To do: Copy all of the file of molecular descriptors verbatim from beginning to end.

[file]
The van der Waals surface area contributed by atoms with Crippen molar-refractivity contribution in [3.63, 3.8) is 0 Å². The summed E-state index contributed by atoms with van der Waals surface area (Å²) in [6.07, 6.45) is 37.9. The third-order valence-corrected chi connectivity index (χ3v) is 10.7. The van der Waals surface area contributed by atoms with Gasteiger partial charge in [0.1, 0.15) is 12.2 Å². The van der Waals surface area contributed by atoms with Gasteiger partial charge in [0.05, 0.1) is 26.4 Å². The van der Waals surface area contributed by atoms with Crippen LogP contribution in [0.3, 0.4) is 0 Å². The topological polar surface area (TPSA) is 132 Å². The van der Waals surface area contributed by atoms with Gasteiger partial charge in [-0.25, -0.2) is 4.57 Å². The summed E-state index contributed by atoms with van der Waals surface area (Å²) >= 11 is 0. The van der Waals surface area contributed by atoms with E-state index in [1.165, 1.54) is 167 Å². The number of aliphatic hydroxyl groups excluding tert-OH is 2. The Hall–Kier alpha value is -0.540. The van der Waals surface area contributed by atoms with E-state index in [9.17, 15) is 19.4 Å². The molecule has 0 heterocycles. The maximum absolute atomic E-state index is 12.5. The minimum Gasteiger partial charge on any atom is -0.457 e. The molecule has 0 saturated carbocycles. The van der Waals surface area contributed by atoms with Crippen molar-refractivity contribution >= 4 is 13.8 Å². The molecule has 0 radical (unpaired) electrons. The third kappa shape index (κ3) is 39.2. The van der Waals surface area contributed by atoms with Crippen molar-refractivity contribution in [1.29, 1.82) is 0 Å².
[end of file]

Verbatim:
The van der Waals surface area contributed by atoms with Crippen molar-refractivity contribution in [3.63, 3.8) is 0 Å². The summed E-state index contributed by atoms with van der Waals surface area (Å²) in [6.07, 6.45) is 37.9. The third-order valence-corrected chi connectivity index (χ3v) is 10.7. The van der Waals surface area contributed by atoms with Gasteiger partial charge in [0.1, 0.15) is 12.2 Å². The van der Waals surface area contributed by atoms with Gasteiger partial charge in [0.05, 0.1) is 26.4 Å². The van der Waals surface area contributed by atoms with Crippen LogP contribution in [0.3, 0.4) is 0 Å². The topological polar surface area (TPSA) is 132 Å². The van der Waals surface area contributed by atoms with Gasteiger partial charge in [-0.25, -0.2) is 4.57 Å². The summed E-state index contributed by atoms with van der Waals surface area (Å²) >= 11 is 0. The van der Waals surface area contributed by atoms with E-state index in [1.165, 1.54) is 167 Å². The number of aliphatic hydroxyl groups excluding tert-OH is 2. The Hall–Kier alpha value is -0.540. The van der Waals surface area contributed by atoms with E-state index in [9.17, 15) is 19.4 Å². The molecule has 0 heterocycles. The maximum absolute atomic E-state index is 12.5. The minimum Gasteiger partial charge on any atom is -0.457 e. The molecule has 0 saturated carbocycles. The van der Waals surface area contributed by atoms with Crippen molar-refractivity contribution >= 4 is 13.8 Å². The molecule has 0 radical (unpaired) electrons. The third kappa shape index (κ3) is 39.2. The van der Waals surface area contributed by atoms with Crippen molar-refractivity contribution in [1.29, 1.82) is 0 Å².